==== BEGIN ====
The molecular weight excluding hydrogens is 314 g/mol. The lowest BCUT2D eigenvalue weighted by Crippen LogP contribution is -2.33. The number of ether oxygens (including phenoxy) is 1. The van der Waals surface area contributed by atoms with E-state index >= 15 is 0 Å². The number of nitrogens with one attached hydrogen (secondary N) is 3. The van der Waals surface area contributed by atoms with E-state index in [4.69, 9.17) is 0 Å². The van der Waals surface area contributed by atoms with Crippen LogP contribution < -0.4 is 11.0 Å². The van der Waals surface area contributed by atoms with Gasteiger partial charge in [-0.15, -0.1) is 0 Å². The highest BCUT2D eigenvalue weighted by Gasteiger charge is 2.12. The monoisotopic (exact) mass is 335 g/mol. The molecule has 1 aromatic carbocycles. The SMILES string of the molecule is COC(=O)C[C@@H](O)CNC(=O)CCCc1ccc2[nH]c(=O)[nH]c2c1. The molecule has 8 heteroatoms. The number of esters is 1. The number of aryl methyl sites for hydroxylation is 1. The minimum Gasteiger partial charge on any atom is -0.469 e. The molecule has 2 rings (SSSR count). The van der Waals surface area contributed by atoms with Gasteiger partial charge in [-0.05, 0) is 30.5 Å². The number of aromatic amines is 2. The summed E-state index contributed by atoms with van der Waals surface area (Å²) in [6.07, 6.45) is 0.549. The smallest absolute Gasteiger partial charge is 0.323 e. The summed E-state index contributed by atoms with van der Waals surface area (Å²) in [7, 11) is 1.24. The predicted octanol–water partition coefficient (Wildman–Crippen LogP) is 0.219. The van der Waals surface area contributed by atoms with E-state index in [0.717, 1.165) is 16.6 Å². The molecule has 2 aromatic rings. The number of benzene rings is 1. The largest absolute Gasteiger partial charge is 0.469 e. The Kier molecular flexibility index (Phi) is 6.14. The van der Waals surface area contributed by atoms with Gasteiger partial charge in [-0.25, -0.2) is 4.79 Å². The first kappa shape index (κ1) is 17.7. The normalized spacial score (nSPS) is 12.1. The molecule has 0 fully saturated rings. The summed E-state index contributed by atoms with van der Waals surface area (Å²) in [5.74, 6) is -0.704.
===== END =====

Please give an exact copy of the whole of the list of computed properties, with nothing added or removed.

The molecular weight excluding hydrogens is 314 g/mol. The lowest BCUT2D eigenvalue weighted by Crippen LogP contribution is -2.33. The number of ether oxygens (including phenoxy) is 1. The van der Waals surface area contributed by atoms with E-state index >= 15 is 0 Å². The number of nitrogens with one attached hydrogen (secondary N) is 3. The van der Waals surface area contributed by atoms with E-state index in [4.69, 9.17) is 0 Å². The van der Waals surface area contributed by atoms with Crippen LogP contribution < -0.4 is 11.0 Å². The van der Waals surface area contributed by atoms with Gasteiger partial charge in [-0.15, -0.1) is 0 Å². The highest BCUT2D eigenvalue weighted by Gasteiger charge is 2.12. The monoisotopic (exact) mass is 335 g/mol. The molecule has 1 aromatic carbocycles. The SMILES string of the molecule is COC(=O)C[C@@H](O)CNC(=O)CCCc1ccc2[nH]c(=O)[nH]c2c1. The molecule has 8 heteroatoms. The number of esters is 1. The number of aryl methyl sites for hydroxylation is 1. The minimum Gasteiger partial charge on any atom is -0.469 e. The molecule has 2 rings (SSSR count). The van der Waals surface area contributed by atoms with Gasteiger partial charge in [-0.05, 0) is 30.5 Å². The number of aromatic amines is 2. The summed E-state index contributed by atoms with van der Waals surface area (Å²) in [6.07, 6.45) is 0.549. The smallest absolute Gasteiger partial charge is 0.323 e. The summed E-state index contributed by atoms with van der Waals surface area (Å²) in [7, 11) is 1.24. The predicted octanol–water partition coefficient (Wildman–Crippen LogP) is 0.219. The van der Waals surface area contributed by atoms with E-state index in [0.717, 1.165) is 16.6 Å². The molecule has 2 aromatic rings. The number of benzene rings is 1. The largest absolute Gasteiger partial charge is 0.469 e. The Kier molecular flexibility index (Phi) is 6.14. The van der Waals surface area contributed by atoms with Gasteiger partial charge in [-0.25, -0.2) is 4.79 Å². The first kappa shape index (κ1) is 17.7. The normalized spacial score (nSPS) is 12.1. The molecule has 0 fully saturated rings. The summed E-state index contributed by atoms with van der Waals surface area (Å²) in [5.74, 6) is -0.704.